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Books > Hindu > Goddess > The Goddess in India - The Five Faces of The Eternal Feminine
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The Goddess in India - The Five Faces of The Eternal Feminine
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The Goddess in India - The Five Faces of The Eternal Feminine
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About the Book

In India it is said that there is a goddess in every village, a nymph in every lake. Demonesses stand guard on village frontiers, ogresses howl on crossroads, untamed forests resound with the laughter of celestial virgins. It is a land of mysterious Apsaras and seductive yakshinis, of terrifying dakinis and wise yoginis-each with a story to tell.

In this wide-reaching exploration of ancient Hindu lore and legends. Devdutt Pattanaik investigates the evolving cultural perceptions of earth, women, and goddess over the course of 4,000 years. Some of the tales recounted are revered classics; others are common and folkloric, often held in disdain by priests. Until now most have remained hidden, isolated in distant hamlets or languishing in forgotten libraries, overwhelmed by the din of masculine sagas.

As these tales come to light through word and stunning imagery, the author identifies the five faces given to the eternal feminine as man sought to unlock the mysteries of life. The female half of existence is at first identified with Nature, gradually deified and eventually objectified. She comes to be seen as the primal mother, fountainhead of life and nurturance. The all-giving mother then transforms into the dancing nymph, a seductress offering worldly pleasures that bind man to the cycle of life. As this nymph is domesticated , the dominant image of woman becomes that of the chaste wife with miraculous powers. Finally, the submissive consort redefines herself as the wild and terrifying goddess who does battle, drinks blood, and demands appeasement.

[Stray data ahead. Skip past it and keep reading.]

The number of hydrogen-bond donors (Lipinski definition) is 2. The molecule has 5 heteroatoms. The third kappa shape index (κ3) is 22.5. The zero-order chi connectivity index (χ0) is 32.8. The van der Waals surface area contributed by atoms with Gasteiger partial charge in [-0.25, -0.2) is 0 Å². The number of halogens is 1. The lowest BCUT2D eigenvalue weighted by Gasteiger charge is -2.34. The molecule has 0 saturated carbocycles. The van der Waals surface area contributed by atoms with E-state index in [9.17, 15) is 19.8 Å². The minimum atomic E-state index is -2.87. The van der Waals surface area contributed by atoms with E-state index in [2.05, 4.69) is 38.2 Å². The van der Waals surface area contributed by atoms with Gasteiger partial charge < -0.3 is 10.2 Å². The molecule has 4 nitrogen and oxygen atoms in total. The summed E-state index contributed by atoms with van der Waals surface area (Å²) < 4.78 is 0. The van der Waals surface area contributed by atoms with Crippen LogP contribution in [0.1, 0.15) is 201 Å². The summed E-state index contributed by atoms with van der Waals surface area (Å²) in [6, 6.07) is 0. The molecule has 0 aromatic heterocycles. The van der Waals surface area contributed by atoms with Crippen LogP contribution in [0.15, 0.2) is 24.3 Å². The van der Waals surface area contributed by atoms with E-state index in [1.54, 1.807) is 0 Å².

Exploring mysteries of gender and biology and shedding light on the roots of taboos and traditions still practiced in India today, Pattainaik shows how mortal woman can be both worshipped and feared as she embodies the image of the Mother Goddess.

About the Author

A medical doctor by training, Devdutt Pattanaik moved away from clinical practice to nurture his passion-mythology. His unorthodox approach is evident in his books on Hindu mythology, which include introductions to Shiva and Vishnu. Dr. Pattanaik lives in Mumbai, India, where he works as a health communicator and writes and lectures on Hindu narratives, art, ritual, and philosophy.

Introduction

India has given the world the Hindu worldview, a way of looking at life that is quite different from the Judeo-Christian-Islamic scheme of things. Hindu scriptures make no mention of original sin. There is no talk of fall or redemption. No Eve is held responsible for the loss of paradise. No god decrees that man shall rule over woman. Instead, powerful and awe-inspiring goddesses are enshrined in Hindu temples. Why, then, is Hindu society patriarchal? Why are women described by Hindu lawmakers as temptations to be veiled and shrews to be tamed?

This book seeks the answer in stories held sacred by the Hindus. Like all sacred lores, sacred Hindu lore is a much-revered gift handed down by ancestors that gives an identity to a people, a worldview to a culture, and a frame of reference to a civilization. It forms the foundation of rituals, customs, and traditions. It gives the why of things. Just as tales of Lilith, Eve, Jael, Judith, Jezebel, Ruth, Salome, and Mary express the Abrahamic attitude toward women, so do tales of women from sacred Hindu lore capture Hindu views on womanhood.

Beyond the din of masculine sagas, the sacred literature of the Hindus is filled with plots palpating with feminine dreams and themes grating with female fury. There are tales of goddesses who strike children with fever, nymphs who seduce sages, celestial virgins who run free in forests, and chaste wives who fling themselves on funeral pyres to become guardians of feminine virtue. There are ballads smeared with menstrual blood and songs fragrant with forbidden love. Somewhere in these narratives beats the heart of the ageless Hindu woman-dreams of the inner courtyard, unshed burdens of her womb.